Africa Travel Week shines spotlight on animal welfare, tourism

Africa Travel Week shines spotlight on animal welfare, tourism

Africa Travel Week has thrown its full support behind the recent announcement by South Africa Environmental Affairs Minister Barbara Creecy putting an end to captive lion breeding.

This follows the findings of a High-Level Panel (HLP) which submitted recommendations on policies, regulatory measures, practices and policy positions related to hunting, trade, captive keeping, management and handling of elephant, lion, leopard and rhinoceros.



“Beyond the damage that captive lion breeding does to South Africa’s conservation and tourism reputation, the links between humans, animals and the health of our planet have never been clearer.
To highlight how the pandemic has changed the way we travel and our awareness of the need to prevent animal exploitation for the health of our planet and people, Africa Travel Week will be hosting a virtual session with FOUR PAWS, an international animal welfare organization for animals under human influence, fostering a world where humans treat animals with respect, empathy and understanding,” says FOUR PAWS South Africa’s Country Director, Fiona Miles.

“To prevent future crises, we must globally make a change to our behavior and priorities. The tourism sector has the opportunity to harness this pause, in order to re-focus efforts in sustainable travel and establish itself as an industry leader in non-consumptive practices. In order to be truly sustainable, one thing is clear, we must put animal welfare on the global agenda.”

The virtual session will focus on South Africa’s captive lions, as this continues to be a controversial topic. Today, the country’s captive population of around 12,000 is over three times the size of its wild population. These animals are subjected to a life of cruelty, where they are exploited for tourists and voluntourism through cub-petting, bottle feeding, ‘walking with’ opportunities and as photo props, before being sold to the canned trophy hunting industry. With lions globally vulnerable to extinction, this is now a topic of high national and international priority.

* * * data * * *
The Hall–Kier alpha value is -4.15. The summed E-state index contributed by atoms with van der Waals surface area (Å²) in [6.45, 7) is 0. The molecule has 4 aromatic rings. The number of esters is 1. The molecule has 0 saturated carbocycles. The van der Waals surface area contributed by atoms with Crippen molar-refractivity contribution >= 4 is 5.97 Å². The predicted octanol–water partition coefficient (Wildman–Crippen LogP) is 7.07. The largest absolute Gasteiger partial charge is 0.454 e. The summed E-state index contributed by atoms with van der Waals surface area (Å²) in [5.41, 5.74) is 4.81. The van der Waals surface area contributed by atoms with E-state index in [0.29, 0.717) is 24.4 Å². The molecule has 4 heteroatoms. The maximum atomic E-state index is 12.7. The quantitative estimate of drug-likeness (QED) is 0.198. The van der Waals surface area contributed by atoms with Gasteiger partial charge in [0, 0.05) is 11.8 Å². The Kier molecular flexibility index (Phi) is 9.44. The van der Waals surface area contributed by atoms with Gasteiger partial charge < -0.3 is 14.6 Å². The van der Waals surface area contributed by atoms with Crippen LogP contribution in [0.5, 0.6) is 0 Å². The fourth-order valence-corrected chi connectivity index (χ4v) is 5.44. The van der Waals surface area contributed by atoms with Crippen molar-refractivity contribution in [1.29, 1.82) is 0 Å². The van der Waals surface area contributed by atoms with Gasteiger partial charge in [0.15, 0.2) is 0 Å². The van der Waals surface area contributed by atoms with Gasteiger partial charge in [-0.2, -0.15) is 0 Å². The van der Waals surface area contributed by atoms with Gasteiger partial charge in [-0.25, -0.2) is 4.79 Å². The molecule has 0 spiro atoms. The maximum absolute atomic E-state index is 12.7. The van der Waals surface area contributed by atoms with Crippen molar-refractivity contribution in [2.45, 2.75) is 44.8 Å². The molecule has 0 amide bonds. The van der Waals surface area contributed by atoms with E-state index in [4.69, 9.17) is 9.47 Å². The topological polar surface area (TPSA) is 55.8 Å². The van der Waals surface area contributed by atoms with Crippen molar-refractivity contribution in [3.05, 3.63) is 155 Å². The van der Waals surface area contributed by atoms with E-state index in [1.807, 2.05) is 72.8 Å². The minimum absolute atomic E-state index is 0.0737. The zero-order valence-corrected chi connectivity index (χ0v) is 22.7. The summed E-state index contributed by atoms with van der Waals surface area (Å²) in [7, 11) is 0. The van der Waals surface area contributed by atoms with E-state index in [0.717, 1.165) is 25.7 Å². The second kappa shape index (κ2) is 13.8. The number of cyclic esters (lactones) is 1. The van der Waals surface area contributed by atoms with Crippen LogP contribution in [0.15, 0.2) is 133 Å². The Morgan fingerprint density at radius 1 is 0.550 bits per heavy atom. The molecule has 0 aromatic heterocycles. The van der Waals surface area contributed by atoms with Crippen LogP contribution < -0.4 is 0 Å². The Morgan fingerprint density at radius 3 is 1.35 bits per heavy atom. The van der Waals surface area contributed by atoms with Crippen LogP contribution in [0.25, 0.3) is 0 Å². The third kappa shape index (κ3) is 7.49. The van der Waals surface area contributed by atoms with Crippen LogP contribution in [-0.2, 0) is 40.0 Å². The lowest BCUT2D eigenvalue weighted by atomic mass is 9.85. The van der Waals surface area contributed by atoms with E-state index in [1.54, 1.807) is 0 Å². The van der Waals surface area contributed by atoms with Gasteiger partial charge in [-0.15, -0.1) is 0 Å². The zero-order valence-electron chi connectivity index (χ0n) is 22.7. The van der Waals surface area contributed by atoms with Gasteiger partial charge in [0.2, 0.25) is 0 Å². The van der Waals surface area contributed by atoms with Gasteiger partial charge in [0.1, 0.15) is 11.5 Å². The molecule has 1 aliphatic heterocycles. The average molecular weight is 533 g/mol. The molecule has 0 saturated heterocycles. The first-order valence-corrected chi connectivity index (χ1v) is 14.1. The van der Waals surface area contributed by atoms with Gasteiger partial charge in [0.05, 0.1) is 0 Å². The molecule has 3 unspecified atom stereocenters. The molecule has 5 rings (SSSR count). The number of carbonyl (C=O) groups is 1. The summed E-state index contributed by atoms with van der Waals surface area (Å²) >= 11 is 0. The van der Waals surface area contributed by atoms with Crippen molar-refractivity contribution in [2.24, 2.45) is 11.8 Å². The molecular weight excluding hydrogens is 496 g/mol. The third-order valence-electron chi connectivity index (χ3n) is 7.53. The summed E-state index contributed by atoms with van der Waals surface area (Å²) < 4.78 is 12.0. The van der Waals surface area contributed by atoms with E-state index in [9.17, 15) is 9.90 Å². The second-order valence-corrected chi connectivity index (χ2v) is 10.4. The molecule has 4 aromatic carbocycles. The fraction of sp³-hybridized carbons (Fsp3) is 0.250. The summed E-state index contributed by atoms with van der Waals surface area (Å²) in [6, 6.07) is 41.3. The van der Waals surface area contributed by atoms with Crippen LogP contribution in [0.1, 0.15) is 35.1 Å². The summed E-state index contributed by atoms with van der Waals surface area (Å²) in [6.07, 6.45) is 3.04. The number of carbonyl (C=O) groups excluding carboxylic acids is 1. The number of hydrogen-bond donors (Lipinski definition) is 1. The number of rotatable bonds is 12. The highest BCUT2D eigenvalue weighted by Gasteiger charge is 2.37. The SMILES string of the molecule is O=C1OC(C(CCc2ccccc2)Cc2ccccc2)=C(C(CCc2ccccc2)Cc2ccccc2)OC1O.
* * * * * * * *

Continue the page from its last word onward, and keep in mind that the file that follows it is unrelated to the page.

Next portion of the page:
“The recent decision by the South African Government announcing the banning of the use of captive bred lions and their derivatives is a significant step forward, but there is a long road ahead. Businesses each have the opportunity to lead in the international sector of compassionate and ethical tourism, by moving away from the consumptive use and practices of wildlife. Our session will serve to highlight, aid and discuss the practical solutions to allow it to do just that,” adds Miles.

SATSA Animal Interaction Guidelines

SATSA, the Voice of Inbound Tourism, developed and launched an Animal Interaction Guide and Toolkit in 2019 aimed at assisting owners of captive wildlife experiences, visitors and buyers in making informed decisions based on sound ethics to support good practice only.

It too has come out in full support of the steps being taken to shape new policy around captive lion breeding.

“We presented to the panel, an Integrative Approach which was locally born, locally relevant, African-philosophy-linked and Constitutional Court endorsed,” explains Keira Powers, SATSA Board Member and Head of the Animal Interaction Committee.



“The HLP recommendations are, by contrast, pinned on the principle of ‘sustainable use’ which we must caution can be manipulated into justifying over-exploitation of animal resources to disproportionate human gain at the expense of sound conservation outcomes” she adds.

“For tourism’s sustainability, all that matters is what our key source markets think. In our research, we reviewed what would secure South Africa the best tourism returns in the long-term future based on the value of tourism to jobs and the economy. It was clear that this lay in Africa’s USP, its wildlife and communities, and that the shift in public sentiment away from exploitation of animals for our enjoyment is real and has come to bear on our tourism industry and product,” concludes Powers.